How to Build a Brand Today – The Future of Your Online Business Depends on It

December 23, 2008 - Written by Gyutae Park  

red ball brandingJust how powerful is branding?  Think for a moment about the products that you buy: the electronics that you use, the clothes that you wear, and the food that you eat.  Do you notice any sort of trend?  If you’re like most people, you’ll find that you favor specific brands – either because you’re used to them or because you associate them with a certain type of benefit.

A strong brand is a marketer’s dream and makes promotion exponentially easier.  In fact, a brand is often just as important as the product itself.  For example, what’s the difference between Pepsi cola and generic cola?  They’re almost identical in content and yet one does billions of dollars in sales and the other is ignored on store shelves.

Strong brands alter the perception of consumers, who then believe a product or service is relatively better even though in reality it remains the same.

brands mixTo illustrate this point even further, brand power is the reason why people pay for information when they can get it free online (e.g. For Dummies books, favorite authors, info products, exclusive forums), why people will buy from Amazon when they can get the same items cheaper somewhere else, why caffeine addicts will happily pay $4 for a latte at Starbucks, why clothing brands can charge 10 times the cost of production and still attract rabid fashion enthusiasts, and why John Chow can write about his dinners and still get a ton of traffic (“celebrities” essentially have strong personal brands).

Branding is extremely powerful and is becoming increasingly important online as the web matures.  Google is giving preference to strong brands in its search results and Google CEO Eric Schmidt recently went as far as to say that the Internet is a cesspool. Brands will rise above the garbage of the web to provide trusted information and products that combat misinformation and poor quality.

If you want to stay competitive with your online business – or rather, if you want to survive in these times, it’s crucial that you develop a strong brand in your chosen niche.  Otherwise, you may find your site swept away into oblivion in the next couple of years. Build that brand now and reap the benefits.

What can you do to develop a strong online brand?  Below are the most important factors.

7 Steps to a Strong Online Brand Presence

1. Screw SEO for a minute – Focus on branding

adidas nike apple brandsToo many times I see webmasters overly focused on SEO rather than on branding.  They buy domains that incorporate generic keywords and “optimize” their sites but fail to save room for crucial branding opportunities that potentially leave lasting impressions on customers. For example, imagine if Larry Page and Sergey Brin decided to name their search engine “” instead of Google for SEO purposes (ironically). Would it be as big as Google is today? Probably not – even with the same technologies.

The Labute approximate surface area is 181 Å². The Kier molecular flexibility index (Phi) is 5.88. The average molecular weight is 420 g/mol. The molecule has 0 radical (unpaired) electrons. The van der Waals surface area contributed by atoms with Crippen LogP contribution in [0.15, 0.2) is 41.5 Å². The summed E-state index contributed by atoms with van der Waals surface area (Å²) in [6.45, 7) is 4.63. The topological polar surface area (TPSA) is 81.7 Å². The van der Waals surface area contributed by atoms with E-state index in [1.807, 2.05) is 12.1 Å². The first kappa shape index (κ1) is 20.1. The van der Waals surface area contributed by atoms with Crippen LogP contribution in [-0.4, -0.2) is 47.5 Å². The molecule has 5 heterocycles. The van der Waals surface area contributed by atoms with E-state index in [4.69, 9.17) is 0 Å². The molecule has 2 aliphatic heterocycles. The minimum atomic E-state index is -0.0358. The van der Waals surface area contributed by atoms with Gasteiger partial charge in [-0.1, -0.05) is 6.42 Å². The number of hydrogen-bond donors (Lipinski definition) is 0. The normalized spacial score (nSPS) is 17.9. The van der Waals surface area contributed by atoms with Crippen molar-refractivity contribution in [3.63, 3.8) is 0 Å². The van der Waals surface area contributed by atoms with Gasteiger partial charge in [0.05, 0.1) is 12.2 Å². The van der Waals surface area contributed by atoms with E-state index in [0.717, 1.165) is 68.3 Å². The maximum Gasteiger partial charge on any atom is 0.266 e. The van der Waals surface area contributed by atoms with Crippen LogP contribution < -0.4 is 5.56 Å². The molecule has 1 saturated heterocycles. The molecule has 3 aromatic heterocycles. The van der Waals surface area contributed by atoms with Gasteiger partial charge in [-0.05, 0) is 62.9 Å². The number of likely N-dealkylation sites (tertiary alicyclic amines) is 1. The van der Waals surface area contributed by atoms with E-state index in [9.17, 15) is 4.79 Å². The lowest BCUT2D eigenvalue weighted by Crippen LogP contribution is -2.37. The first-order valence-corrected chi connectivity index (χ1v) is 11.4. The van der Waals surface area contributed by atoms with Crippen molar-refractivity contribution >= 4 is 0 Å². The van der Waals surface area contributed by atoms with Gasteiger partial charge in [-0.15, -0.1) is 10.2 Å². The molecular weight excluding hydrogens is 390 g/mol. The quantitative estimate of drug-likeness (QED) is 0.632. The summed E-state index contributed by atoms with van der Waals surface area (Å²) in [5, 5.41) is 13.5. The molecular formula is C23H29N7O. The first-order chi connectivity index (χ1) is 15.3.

Rather than making SEO keywords your #1 priority, shift your focus to branding. What can you do to give visitors a unique experience and make them come back for more? It could be something as simple as a name change. Once you have your branding strategy in place, you can always go back and optimize your site for the search engines. Strong brands have a big advantage in search rankings anyway so it’s a win-win situation.

2. Your brand = what? Be specific

focus blurTo maximize effectiveness, your brand should be closely tied to your niche or specialty. Rather than branching out into a wide array of unrelated niches, keep your brand focused and specific to your core competencies. In an ideal situation, your brand would be so closely associated with your niche that the two would be interchangeable. Examples include: Google = search, Kleenex = facial tissue, Xerox = copy, Q-Tips = cotton swabs, Band-Aid = bandages.

Keep your brand specific to what you’re offering and split off into new brands if you have to. Kraft foods, for example, has separate brands for each of its food items (e.g. Oreo, A1 steak sauce, California Pizza Kitchen, Planters, Ritz) and has created a huge empire in its industry.

Lesson: If you want to build a strong brand with your website, keep it niche/function specific.

3. Stand for something – Core values and competencies

zappos founderAs mentioned previously, being specific with your chosen niche is important in building a brand. However, that’s only part of the equation. You also need to stand for something (i.e. have key selling points that make your online business unique) and own your ideas. Why should anyone visit your site over any of the other competitor sites? It could be a distinct product, your personality, background, or values, your relationship with others in the industry, exceptional customer support, high quality, etc. For example, Zappos was able to gain market share as a leading online shoe retailer because of its remarkable customer support. They even pay employees to quit if they’re not passionate about what they do.

Why should people buy from you? Develop a few key selling points based on your main strengths and play to them every chance you get. For example, do you have great connections in the music industry? Interview rock stars and leverage your relationships to develop a reputation by association. This is how Perez Hilton got to be such a big and successful celebrity gossip blog.

4. Looks matter – Give off a good impression